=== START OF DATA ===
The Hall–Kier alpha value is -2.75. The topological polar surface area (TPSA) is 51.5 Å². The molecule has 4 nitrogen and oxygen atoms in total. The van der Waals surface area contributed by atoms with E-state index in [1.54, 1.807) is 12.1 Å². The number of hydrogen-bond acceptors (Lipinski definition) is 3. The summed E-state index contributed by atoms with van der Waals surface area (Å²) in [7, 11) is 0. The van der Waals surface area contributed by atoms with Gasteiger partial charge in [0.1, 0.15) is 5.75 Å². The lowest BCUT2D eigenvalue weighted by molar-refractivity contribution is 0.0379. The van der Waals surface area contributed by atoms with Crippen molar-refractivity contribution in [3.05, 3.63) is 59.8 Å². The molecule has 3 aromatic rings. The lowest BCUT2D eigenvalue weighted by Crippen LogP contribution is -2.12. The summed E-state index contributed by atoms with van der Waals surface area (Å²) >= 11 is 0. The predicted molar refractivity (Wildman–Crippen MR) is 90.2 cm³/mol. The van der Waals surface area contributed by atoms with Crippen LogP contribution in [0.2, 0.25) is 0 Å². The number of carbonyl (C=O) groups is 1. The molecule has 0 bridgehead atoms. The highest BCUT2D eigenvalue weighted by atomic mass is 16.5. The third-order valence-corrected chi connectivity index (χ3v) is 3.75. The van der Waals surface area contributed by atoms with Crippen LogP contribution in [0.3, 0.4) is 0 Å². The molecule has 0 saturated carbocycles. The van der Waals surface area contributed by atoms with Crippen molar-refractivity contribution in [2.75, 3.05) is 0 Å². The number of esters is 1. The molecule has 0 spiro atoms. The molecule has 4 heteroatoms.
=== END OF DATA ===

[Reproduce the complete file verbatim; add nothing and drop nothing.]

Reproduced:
The Hall–Kier alpha value is -2.75. The topological polar surface area (TPSA) is 51.5 Å². The molecule has 4 nitrogen and oxygen atoms in total. The van der Waals surface area contributed by atoms with E-state index in [1.54, 1.807) is 12.1 Å². The number of hydrogen-bond acceptors (Lipinski definition) is 3. The summed E-state index contributed by atoms with van der Waals surface area (Å²) in [7, 11) is 0. The van der Waals surface area contributed by atoms with Gasteiger partial charge in [0.1, 0.15) is 5.75 Å². The lowest BCUT2D eigenvalue weighted by molar-refractivity contribution is 0.0379. The van der Waals surface area contributed by atoms with Crippen molar-refractivity contribution in [3.05, 3.63) is 59.8 Å². The molecule has 3 aromatic rings. The lowest BCUT2D eigenvalue weighted by Crippen LogP contribution is -2.12. The summed E-state index contributed by atoms with van der Waals surface area (Å²) >= 11 is 0. The predicted molar refractivity (Wildman–Crippen MR) is 90.2 cm³/mol. The van der Waals surface area contributed by atoms with Crippen LogP contribution in [0.2, 0.25) is 0 Å². The number of carbonyl (C=O) groups is 1. The molecule has 0 bridgehead atoms. The highest BCUT2D eigenvalue weighted by atomic mass is 16.5. The third-order valence-corrected chi connectivity index (χ3v) is 3.75. The van der Waals surface area contributed by atoms with Crippen LogP contribution in [0.3, 0.4) is 0 Å². The molecule has 0 saturated carbocycles. The van der Waals surface area contributed by atoms with Crippen molar-refractivity contribution in [2.75, 3.05) is 0 Å². The number of esters is 1. The molecule has 0 spiro atoms. The molecule has 4 heteroatoms.